Torquay’s Living Coasts is part of a new global movement to raise awareness about plastic pollution. The coalition goes under the banner of “World aquariums #ReadyToChange to #BeatPlasticPollution”. The aim is to set a good example over the use of plastics and to encourage changes in behaviour.

Living Coasts was the first aquarium in the UK to sign up and is one of seven in this country supporting the initiative. The coastal zoo and aquarium stopped selling single-use plastic drinks bottles in 2017.

The new movement, launched at the fifth #OurOcean conference, held in Bali, has signed up 163 aquariums from 33 countries, including 63 from 20 EU countries. There are 26 from the USA, 17 from France and 10 from Spain. It’s hoped the number will increase to 200 by 2019.

Living Coasts Curator Clare Rugg said:

Living Coasts engages visitors on the issue of plastics in the ocean in many ways, sharing facts and figures during talks, providing education sessions for children, creating displays of plastic litter found on local beaches and working with partners in the Torbay Cleaner Coasts Initiative to collect coastal litter. We stopped selling single use plastic bottles on site and are moving to reduce plastics on the site wherever possible.

Plastic pollution is such an important message – we have a duty to help our guests, staff and volunteers understand and hopefully change their behaviour and make a difference.”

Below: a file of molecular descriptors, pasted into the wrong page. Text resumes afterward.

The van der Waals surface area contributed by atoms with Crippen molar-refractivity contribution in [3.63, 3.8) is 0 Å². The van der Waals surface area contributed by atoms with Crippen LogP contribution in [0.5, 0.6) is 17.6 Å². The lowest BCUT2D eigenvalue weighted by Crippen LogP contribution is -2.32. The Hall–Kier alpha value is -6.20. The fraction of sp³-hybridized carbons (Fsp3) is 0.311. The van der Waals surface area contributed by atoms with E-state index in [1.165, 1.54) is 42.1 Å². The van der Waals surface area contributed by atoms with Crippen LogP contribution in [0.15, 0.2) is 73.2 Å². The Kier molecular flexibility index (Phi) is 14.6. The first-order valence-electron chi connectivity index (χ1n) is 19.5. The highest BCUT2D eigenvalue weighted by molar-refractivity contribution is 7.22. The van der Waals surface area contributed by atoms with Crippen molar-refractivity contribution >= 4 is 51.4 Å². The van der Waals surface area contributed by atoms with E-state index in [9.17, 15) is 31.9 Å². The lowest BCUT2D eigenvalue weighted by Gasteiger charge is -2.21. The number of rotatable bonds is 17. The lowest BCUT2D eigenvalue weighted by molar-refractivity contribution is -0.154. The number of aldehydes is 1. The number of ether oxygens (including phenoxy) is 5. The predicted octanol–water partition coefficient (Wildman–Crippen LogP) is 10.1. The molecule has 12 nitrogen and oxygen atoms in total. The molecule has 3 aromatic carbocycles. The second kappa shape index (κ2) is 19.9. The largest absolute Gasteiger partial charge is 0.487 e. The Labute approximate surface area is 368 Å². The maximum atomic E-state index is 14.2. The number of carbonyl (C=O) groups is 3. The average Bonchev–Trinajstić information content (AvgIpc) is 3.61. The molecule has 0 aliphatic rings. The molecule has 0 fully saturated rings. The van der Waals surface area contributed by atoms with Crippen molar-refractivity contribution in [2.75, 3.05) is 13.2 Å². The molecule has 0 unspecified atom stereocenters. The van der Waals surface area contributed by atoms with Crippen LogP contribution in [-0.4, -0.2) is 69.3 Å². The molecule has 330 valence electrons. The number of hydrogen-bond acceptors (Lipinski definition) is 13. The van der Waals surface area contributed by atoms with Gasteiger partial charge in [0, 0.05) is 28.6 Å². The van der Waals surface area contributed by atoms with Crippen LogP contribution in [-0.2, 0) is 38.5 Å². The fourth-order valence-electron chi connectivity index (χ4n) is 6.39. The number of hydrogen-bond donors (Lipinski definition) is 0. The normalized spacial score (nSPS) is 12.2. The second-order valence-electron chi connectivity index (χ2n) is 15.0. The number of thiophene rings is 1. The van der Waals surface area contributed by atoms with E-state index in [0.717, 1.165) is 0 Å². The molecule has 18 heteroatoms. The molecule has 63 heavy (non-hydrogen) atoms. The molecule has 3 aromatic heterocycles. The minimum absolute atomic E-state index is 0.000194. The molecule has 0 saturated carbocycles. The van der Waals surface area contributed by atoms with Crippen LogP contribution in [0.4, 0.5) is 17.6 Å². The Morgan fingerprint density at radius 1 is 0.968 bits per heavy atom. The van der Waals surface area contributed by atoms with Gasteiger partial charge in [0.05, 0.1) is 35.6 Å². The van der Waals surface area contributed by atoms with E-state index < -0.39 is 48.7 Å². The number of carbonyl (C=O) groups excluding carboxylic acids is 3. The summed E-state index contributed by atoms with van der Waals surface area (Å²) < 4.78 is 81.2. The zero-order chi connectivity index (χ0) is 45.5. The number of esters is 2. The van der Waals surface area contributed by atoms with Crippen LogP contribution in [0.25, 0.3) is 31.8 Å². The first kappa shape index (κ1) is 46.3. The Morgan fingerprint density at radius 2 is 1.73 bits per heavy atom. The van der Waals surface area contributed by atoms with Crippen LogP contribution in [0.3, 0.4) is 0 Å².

The European Commission and the United Nations Environment Programme are coordinating the coalition. They are supported by the Oceanographic Museum of Monaco, the European Union of Aquarium Curators, the World Association of Zoos & Aquariums, the US Aquarium Conservation Partnership and the Intergovernmental Oceanographic Commission of UNESCO.

Aquariums are pledging to change their procurement policies, for example in restaurants and shops, to eliminate all single use plastic items. They will also be encouraged to ally with potential partners, sponsors, funders and NGOs to maximise impact by promoting best practices in behavioural change on a local, regional, national and global scale.

The EU is also working on the circular economy and exploring avenues for cooperation between Europe and Indonesia on plastics, marine litter, waste, chemicals and corporate social responsibility. The EU “Circular Economy Missions” are a series of high-level political and business meetings to promote sustainable and resource-efficient policies around the world. For more information go to¬†www.livingcoasts.org.uk or ring 01803 202470.

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